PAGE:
Our old friend, prolific programmer and custom controller king, Alex Johansson, never ceases to amaze us with his creative spark. Since launching Narcissus -- his two-player movement mirroring masterpiece -- and stone-skimming shoot-em-up, Deathlection he’s been running custom controller workshops (and proudly flying the Makey Makey flag). We caught up with him to hear all about his new game, Flotate.
Soooo...what have you been up to, young man? It's been a busy old year! I’ve built a plethora of controllers: including boxing puppets for a game called Space Ragers and I’ve upgraded the design of Deathlection’s GUNtrollers! I've also been running custom controller workshops all over the world and seen some really amazing stuff come out of these sessions.
As for Narcissus, the computer version is live and the phone version’s in its final stages. Then of course there’s Flotate!
Aha! So, how would you describe Flotate? Well, essentially it’s a competitive pool tube wrestling game for 2-4 players. The objective is to paddle frantically in order to beat your opponent to the inflatable pool tube bobbing around the middle of the screen, and stay on it long enough to avoid being overturned/submerged by other swimmers!
The inspiration came from capsizing my brother -- and stealing his tube -- on holiday in Portugal. Once the idea had struck, I used my downtime around the pool to design the game, using Stencyl (software that lets you build games without code) to flesh it out.
It didn't take too long to plonk the basics together! Once I got back home, I spent a week or so polishing up the final game and quickly fashioned a few controller prototypes using Makey Makeys.
Did you always intend to use Makey Makey with Flotate? The game wouldn't be complete without the physical component and I wanted to put something together for an upcoming game jam in Dijon, France: Oujevipo.
The theme was “Kids” and participants were given a month to build a game and submit it online before the event. There was a list of constraints to make it a little harder. The one I chose involved creating a game with an alternative controller.
I’ve used Makey Makeys a lot over the past couple of years, so it just made sense. When I first created the game, I fashioned together a few circular controllers using rolls of sticky tape whilst co-running a controller workshop at the V&A Museum in London. After that I drew up some blueprints of how to build the game at a larger scale, so that the team in France could construct the final pieces (and I also made a French version of the game to sweeten the pill!).
What did you want the final controller to look like? What was your vision?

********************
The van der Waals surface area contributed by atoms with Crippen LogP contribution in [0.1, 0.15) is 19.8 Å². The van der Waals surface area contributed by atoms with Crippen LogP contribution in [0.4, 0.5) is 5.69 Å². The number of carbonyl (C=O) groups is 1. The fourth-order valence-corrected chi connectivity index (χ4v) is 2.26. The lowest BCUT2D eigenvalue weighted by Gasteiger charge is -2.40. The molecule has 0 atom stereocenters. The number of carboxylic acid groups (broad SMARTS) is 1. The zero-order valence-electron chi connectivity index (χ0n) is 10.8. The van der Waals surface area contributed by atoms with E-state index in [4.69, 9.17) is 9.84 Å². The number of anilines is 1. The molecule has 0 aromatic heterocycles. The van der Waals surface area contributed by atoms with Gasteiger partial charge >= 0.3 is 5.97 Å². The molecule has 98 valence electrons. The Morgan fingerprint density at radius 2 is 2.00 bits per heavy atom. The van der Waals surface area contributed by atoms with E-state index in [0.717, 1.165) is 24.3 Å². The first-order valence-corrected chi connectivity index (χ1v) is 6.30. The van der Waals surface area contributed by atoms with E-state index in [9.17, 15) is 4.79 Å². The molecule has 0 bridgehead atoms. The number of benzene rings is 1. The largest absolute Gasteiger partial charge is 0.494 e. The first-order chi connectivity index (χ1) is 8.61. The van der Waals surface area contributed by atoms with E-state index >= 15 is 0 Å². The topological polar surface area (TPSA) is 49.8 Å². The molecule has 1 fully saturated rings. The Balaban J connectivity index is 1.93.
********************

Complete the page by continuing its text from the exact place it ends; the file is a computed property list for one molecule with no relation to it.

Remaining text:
I wanted players to sit on/wear tires. To make this work, you’d need four tires -- one for each player. Once each one’s painted or colour-coded to match the on-screen characters, you’d glue two A5 conductive foil panels on either side of each tire before attaching Makey Makeys to each section. You’d then tap the front panels with your fingers to ‘paddle’ on screen, keeping the lower part of your hands on the back panels to ‘ground’ the connection.
I’ve put together a step-by-step guide on the Flotate website (scroll down towards the bottom of the page) so anyone can build them.
How did you fare in the competition?
The top 10 games won exhibiting space at Oujevipo and saw their game constructed into a full arcade cabinet, which toured France. I won a spot in the final selection and was able to see Flotate come to life during the game jam. Motorcycle tire tubes were used at the event, worn around players’ waists; kinda funny to see!
How many people have played it now?
I'd say the physical version has had about 500 people play it, and the online version a couple of thousand. UK gaming magazine, PCgamer, covered it in best free games of the week shortly after the launch, which was super nice.
Do you find that you tend to build controllers before games?
Not the case with Flotate, but there have been many games where I've designed the input first, which has led to some interesting innovations -- such as Morse. Whilst digging through some resources for a workshop, I came across a clothes peg and built a simple telegraph key. As a result, I designed a bunch of different games that used Morse Code as an input method, eventually coming up with a battleship-esque prototype.
Currently I'm very busy with work, but trying my hand at writing class content for future controller workshops, along with tinkering with other small projects. Later this month I'll be showing a game called Corporate Salmon in the North of England. Should be a blast.
Excellent work, Alex! Keep us in the loop on future developments.